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Contemporary slavery

By Paul M. Weyrich
web posted January 19, 2004

When President Bush delivered a speech in Britain last year, he made mention of that country's exemplary leaders who have influenced our own country including William Wilberforce and his untiring zeal to end the slave trade. Wilberforce's example influenced our own country's abolitionists. Many social conservatives, including myself, view the lifelong commitment that he
displayed to his cause as an inspiration for our own work.

Indeed, that zeal can be used right now to end a problem that many Americans would be shocked to learn exists. The slave trade is still flourishing today. The contemporary slave trade targets vulnerable and impressionable young people from underdeveloped countries. Quite frequently, these young people are being sold into prostitution.

Our own government estimates that at least 800,000 persons are trafficked across international borders, including - sadly - approximately 20,000 into the United States.

President Bush and his administration have demonstrated true leadership in seeking to end this predatory practice that undermines our own country's expressed belief in inalienable rights of life and liberty. A woman can be sold to a brothel owner in this country for thousands of dollars. And overseas a woman can be bought for about the same price as a kitchen blender - $40.

As the President told the United Nations General Assembly last fall, "The victims of [the] sex trade see little of life before they see the very worst of life: an underground of brutality and lonely fear."

What is particularly sad about the sexual slave trade is how the young, often living in poverty, are enticed to come to a developed country based on promises of riches and luxury only to find themselves forced into prostitution and poverty.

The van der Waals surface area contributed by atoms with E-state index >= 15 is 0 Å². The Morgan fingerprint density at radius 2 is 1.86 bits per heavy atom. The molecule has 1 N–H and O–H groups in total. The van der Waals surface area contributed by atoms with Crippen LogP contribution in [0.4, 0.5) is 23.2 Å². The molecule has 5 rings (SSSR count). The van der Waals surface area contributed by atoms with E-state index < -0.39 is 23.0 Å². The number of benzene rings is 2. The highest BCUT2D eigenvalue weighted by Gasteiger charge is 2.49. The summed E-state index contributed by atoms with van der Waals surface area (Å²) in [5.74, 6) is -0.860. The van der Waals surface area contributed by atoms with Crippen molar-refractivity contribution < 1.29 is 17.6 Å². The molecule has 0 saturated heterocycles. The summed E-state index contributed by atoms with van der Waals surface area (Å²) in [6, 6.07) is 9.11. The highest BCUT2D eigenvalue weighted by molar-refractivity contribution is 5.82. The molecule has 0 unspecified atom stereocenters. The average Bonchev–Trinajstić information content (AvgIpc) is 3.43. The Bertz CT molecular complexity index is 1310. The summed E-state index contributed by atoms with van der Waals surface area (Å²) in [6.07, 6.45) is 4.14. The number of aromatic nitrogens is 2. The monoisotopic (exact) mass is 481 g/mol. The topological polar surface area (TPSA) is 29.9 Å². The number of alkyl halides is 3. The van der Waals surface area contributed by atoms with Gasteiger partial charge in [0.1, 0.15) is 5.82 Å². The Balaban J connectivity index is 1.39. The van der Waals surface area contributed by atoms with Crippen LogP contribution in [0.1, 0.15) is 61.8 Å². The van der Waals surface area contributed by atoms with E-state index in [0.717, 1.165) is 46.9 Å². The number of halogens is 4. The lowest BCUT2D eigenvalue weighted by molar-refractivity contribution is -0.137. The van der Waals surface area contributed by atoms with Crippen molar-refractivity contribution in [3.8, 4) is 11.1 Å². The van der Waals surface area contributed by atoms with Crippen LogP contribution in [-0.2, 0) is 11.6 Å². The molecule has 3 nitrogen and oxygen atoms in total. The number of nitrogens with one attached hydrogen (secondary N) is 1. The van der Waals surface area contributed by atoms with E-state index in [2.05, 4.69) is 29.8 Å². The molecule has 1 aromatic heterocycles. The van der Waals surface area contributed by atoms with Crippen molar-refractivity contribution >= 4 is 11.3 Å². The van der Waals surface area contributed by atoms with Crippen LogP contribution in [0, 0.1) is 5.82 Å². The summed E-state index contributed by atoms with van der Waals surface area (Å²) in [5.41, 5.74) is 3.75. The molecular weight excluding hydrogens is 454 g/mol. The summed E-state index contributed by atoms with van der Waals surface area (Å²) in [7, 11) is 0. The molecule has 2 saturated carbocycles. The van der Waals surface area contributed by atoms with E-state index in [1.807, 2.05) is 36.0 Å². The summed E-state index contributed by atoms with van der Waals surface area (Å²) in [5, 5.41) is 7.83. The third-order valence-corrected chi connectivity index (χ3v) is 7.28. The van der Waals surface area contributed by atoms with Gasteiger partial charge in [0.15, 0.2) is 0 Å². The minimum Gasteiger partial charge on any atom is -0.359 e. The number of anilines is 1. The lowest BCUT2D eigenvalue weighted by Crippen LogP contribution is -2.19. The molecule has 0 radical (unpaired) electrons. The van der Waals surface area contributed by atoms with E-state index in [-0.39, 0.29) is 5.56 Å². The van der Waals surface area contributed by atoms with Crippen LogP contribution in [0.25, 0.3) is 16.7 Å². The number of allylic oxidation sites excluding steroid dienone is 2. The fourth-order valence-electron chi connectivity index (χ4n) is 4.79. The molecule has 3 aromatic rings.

The story of Uzma is a typical case. Recruited to work in South Asia as a housekeeper in a Middle Eastern country, the male relatives of Uzma's employers repeatedly abused her sexually, essentially imprisoning her. Her employer had seized her papers. She was regularly beaten. Uzma was fortunate enough to escape, only to be picked up by the police who ordered her employer to send her back to her country. They did, but not before prostituting her for three days.

Through the efforts of President Bush and John Miller, the Director of the Office to Monitor and Combat Trafficking in Persons, a great deal of progress is being made in stopping sex trafficking. Following the release of a report by the State Department, President Bush announced in September that the governments of Belize, Bosnia and Herzegovina, the Dominican Republic, Georgia, Greece, Haiti, Kazakhstan, Suriname, Turkey, and Uzbekistan have taken action to suppress the slave trafficking within their own borders. The initiatives implemented by these countries included new anti-trafficking legislation being drafted or signed into law, public information campaigns, and the development of anti-trafficking task forces.

Still, the countries of Burma, Cuba, North Korea, Liberia and Sudan have failed to take appropriate action to halt trafficking.

Just last month the Congress passed, and the President signed into law, the Trafficking Victims Protection Reauthorization Act of 2003 that was authored by Rep. Chris Smith (R-NJ). It granted victims of sexual trafficking the right to sue their captors. Earlier in the year President Bush signed the PROTECT Act that made it illegal for any person to come to the United States - or for any citizen of our country to travel abroad - for sex tourism involving children. These two measures have helped law enforcement and victims fight back against the sex traffickers.

The Salvation Army, Prison Ministries Fellowship, Coalitions for America (of which I am founder and national chairman), International Justice Mission, Concerned Women for America, the Southern Baptist Ethics and Religious Liberty Commission along with other religious and political organizations have formed an effective coalition to fight this heinous practice.

Decent people cannot sit idly by and tolerate the destruction of innocent lives. It is every citizen's duty to pressure their leaders to put harsh laws on the books and to see that they are enforced. Fortunately for us, the efforts of John Miller, Rep. Chris Smith, and countless others have put the United States clearly against the exploitation of the young and vulnerable. Social conservatives owe them and President Bush our thanks.

The exploiters are still very active despite the new laws and it will take many people with the passion of Wilberforce to put an end to their evil. There can be no sugarcoating the odds. This is a long, hard fight. Fortunately, there are such people out there who have the zeal to end this immoral practice and who can be effective when given the necessary resources and laws.

When you think about the young men and women - their whole lives ahead of them - who are forced to live in grinding poverty and degradation, you will realize that this war must be fought, and it must be won.

Paul M. Weyrich is Chairman and CEO of the Free Congress Foundation.

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